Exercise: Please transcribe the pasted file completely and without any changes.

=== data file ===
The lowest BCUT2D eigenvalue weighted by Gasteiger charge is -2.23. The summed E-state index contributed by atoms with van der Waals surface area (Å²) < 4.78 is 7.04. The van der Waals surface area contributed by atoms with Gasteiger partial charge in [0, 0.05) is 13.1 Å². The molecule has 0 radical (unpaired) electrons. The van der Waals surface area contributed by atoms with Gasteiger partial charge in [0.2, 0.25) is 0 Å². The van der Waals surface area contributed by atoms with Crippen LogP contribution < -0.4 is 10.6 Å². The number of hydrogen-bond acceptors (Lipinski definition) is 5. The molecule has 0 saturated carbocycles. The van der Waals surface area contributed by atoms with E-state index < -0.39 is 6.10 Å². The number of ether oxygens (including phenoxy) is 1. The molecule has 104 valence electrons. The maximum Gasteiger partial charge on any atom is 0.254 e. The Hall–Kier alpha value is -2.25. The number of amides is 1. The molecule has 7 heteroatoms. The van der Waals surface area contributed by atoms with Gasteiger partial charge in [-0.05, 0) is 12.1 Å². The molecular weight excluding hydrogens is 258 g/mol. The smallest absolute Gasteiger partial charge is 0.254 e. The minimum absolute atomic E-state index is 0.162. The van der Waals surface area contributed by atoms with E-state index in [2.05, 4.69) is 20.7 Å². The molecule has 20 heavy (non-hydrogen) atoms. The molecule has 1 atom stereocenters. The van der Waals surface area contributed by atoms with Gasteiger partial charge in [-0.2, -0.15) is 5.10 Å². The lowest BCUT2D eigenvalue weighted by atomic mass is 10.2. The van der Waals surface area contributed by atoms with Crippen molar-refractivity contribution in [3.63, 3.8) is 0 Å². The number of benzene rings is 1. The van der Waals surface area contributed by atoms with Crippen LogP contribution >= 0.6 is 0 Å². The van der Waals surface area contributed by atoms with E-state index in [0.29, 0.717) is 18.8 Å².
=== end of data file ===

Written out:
The lowest BCUT2D eigenvalue weighted by Gasteiger charge is -2.23. The summed E-state index contributed by atoms with van der Waals surface area (Å²) < 4.78 is 7.04. The van der Waals surface area contributed by atoms with Gasteiger partial charge in [0, 0.05) is 13.1 Å². The molecule has 0 radical (unpaired) electrons. The van der Waals surface area contributed by atoms with Gasteiger partial charge in [0.2, 0.25) is 0 Å². The van der Waals surface area contributed by atoms with Crippen LogP contribution < -0.4 is 10.6 Å². The number of hydrogen-bond acceptors (Lipinski definition) is 5. The molecule has 0 saturated carbocycles. The van der Waals surface area contributed by atoms with E-state index < -0.39 is 6.10 Å². The number of ether oxygens (including phenoxy) is 1. The molecule has 104 valence electrons. The maximum Gasteiger partial charge on any atom is 0.254 e. The Hall–Kier alpha value is -2.25. The number of amides is 1. The molecule has 7 heteroatoms. The van der Waals surface area contributed by atoms with Gasteiger partial charge in [-0.05, 0) is 12.1 Å². The molecular weight excluding hydrogens is 258 g/mol. The smallest absolute Gasteiger partial charge is 0.254 e. The minimum absolute atomic E-state index is 0.162. The van der Waals surface area contributed by atoms with E-state index in [2.05, 4.69) is 20.7 Å². The molecule has 20 heavy (non-hydrogen) atoms. The molecule has 1 atom stereocenters. The van der Waals surface area contributed by atoms with Gasteiger partial charge in [-0.2, -0.15) is 5.10 Å². The lowest BCUT2D eigenvalue weighted by atomic mass is 10.2. The van der Waals surface area contributed by atoms with Crippen molar-refractivity contribution in [3.63, 3.8) is 0 Å². The number of benzene rings is 1. The van der Waals surface area contributed by atoms with Crippen LogP contribution >= 0.6 is 0 Å². The van der Waals surface area contributed by atoms with E-state index in [0.29, 0.717) is 18.8 Å².